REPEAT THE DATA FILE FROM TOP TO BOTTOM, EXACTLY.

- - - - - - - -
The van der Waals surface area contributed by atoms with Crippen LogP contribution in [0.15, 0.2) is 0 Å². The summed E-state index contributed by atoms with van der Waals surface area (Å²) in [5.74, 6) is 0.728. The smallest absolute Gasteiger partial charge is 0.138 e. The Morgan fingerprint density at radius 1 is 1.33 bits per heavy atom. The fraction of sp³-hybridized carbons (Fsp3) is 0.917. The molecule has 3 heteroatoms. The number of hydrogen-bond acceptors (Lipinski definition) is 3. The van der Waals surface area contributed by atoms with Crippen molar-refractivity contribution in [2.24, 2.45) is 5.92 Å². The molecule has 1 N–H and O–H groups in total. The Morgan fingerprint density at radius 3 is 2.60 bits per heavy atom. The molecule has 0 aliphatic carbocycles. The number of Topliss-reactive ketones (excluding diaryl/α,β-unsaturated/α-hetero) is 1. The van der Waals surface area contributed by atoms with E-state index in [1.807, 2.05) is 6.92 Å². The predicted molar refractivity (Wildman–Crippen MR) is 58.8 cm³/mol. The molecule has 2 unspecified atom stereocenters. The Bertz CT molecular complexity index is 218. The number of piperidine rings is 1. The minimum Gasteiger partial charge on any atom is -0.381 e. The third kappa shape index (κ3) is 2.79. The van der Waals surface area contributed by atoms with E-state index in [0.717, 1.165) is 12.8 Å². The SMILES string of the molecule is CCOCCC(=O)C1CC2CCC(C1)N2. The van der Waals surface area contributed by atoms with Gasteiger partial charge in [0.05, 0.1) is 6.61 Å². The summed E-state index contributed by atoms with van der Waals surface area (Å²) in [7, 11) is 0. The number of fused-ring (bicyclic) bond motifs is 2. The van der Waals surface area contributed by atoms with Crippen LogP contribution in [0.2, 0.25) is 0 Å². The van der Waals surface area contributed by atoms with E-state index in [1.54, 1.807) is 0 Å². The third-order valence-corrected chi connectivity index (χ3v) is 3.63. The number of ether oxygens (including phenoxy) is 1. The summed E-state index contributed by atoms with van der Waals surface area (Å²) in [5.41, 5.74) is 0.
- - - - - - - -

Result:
The van der Waals surface area contributed by atoms with Crippen LogP contribution in [0.15, 0.2) is 0 Å². The summed E-state index contributed by atoms with van der Waals surface area (Å²) in [5.74, 6) is 0.728. The smallest absolute Gasteiger partial charge is 0.138 e. The Morgan fingerprint density at radius 1 is 1.33 bits per heavy atom. The fraction of sp³-hybridized carbons (Fsp3) is 0.917. The molecule has 3 heteroatoms. The number of hydrogen-bond acceptors (Lipinski definition) is 3. The van der Waals surface area contributed by atoms with Crippen molar-refractivity contribution in [2.24, 2.45) is 5.92 Å². The molecule has 1 N–H and O–H groups in total. The Morgan fingerprint density at radius 3 is 2.60 bits per heavy atom. The molecule has 0 aliphatic carbocycles. The number of Topliss-reactive ketones (excluding diaryl/α,β-unsaturated/α-hetero) is 1. The van der Waals surface area contributed by atoms with E-state index in [1.807, 2.05) is 6.92 Å². The predicted molar refractivity (Wildman–Crippen MR) is 58.8 cm³/mol. The molecule has 2 unspecified atom stereocenters. The Bertz CT molecular complexity index is 218. The number of piperidine rings is 1. The minimum Gasteiger partial charge on any atom is -0.381 e. The third kappa shape index (κ3) is 2.79. The van der Waals surface area contributed by atoms with E-state index in [0.717, 1.165) is 12.8 Å². The SMILES string of the molecule is CCOCCC(=O)C1CC2CCC(C1)N2. The van der Waals surface area contributed by atoms with Gasteiger partial charge in [0.05, 0.1) is 6.61 Å². The summed E-state index contributed by atoms with van der Waals surface area (Å²) in [7, 11) is 0. The number of fused-ring (bicyclic) bond motifs is 2. The van der Waals surface area contributed by atoms with Crippen LogP contribution in [0.2, 0.25) is 0 Å². The van der Waals surface area contributed by atoms with E-state index in [1.54, 1.807) is 0 Å². The third-order valence-corrected chi connectivity index (χ3v) is 3.63. The number of ether oxygens (including phenoxy) is 1. The summed E-state index contributed by atoms with van der Waals surface area (Å²) in [5.41, 5.74) is 0.